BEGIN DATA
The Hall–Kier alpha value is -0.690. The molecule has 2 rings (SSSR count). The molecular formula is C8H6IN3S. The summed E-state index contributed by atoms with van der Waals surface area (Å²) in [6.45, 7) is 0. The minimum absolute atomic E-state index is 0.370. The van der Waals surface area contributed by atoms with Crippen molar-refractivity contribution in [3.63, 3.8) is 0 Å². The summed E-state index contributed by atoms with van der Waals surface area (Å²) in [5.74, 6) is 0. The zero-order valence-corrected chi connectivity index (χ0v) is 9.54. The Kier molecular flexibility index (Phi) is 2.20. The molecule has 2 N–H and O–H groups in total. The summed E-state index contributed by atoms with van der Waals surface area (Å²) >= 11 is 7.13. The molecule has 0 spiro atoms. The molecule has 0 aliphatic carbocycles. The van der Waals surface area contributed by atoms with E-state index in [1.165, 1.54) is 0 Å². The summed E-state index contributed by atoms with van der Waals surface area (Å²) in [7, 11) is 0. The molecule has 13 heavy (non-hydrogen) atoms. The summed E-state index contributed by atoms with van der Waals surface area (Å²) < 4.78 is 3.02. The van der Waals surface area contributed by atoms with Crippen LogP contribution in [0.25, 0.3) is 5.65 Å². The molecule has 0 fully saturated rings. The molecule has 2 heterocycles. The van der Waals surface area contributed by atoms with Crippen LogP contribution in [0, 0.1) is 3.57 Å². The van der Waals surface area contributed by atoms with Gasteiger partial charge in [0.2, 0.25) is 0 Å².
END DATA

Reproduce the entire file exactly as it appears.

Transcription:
The Hall–Kier alpha value is -0.690. The molecule has 2 rings (SSSR count). The molecular formula is C8H6IN3S. The summed E-state index contributed by atoms with van der Waals surface area (Å²) in [6.45, 7) is 0. The minimum absolute atomic E-state index is 0.370. The van der Waals surface area contributed by atoms with Crippen molar-refractivity contribution in [3.63, 3.8) is 0 Å². The summed E-state index contributed by atoms with van der Waals surface area (Å²) in [5.74, 6) is 0. The zero-order valence-corrected chi connectivity index (χ0v) is 9.54. The Kier molecular flexibility index (Phi) is 2.20. The molecule has 2 N–H and O–H groups in total. The summed E-state index contributed by atoms with van der Waals surface area (Å²) >= 11 is 7.13. The molecule has 0 spiro atoms. The molecule has 0 aliphatic carbocycles. The van der Waals surface area contributed by atoms with E-state index in [1.165, 1.54) is 0 Å². The summed E-state index contributed by atoms with van der Waals surface area (Å²) in [7, 11) is 0. The molecule has 13 heavy (non-hydrogen) atoms. The summed E-state index contributed by atoms with van der Waals surface area (Å²) < 4.78 is 3.02. The van der Waals surface area contributed by atoms with Crippen LogP contribution in [0.25, 0.3) is 5.65 Å². The molecule has 0 fully saturated rings. The molecule has 2 heterocycles. The van der Waals surface area contributed by atoms with Crippen LogP contribution in [0, 0.1) is 3.57 Å². The van der Waals surface area contributed by atoms with Gasteiger partial charge in [0.2, 0.25) is 0 Å².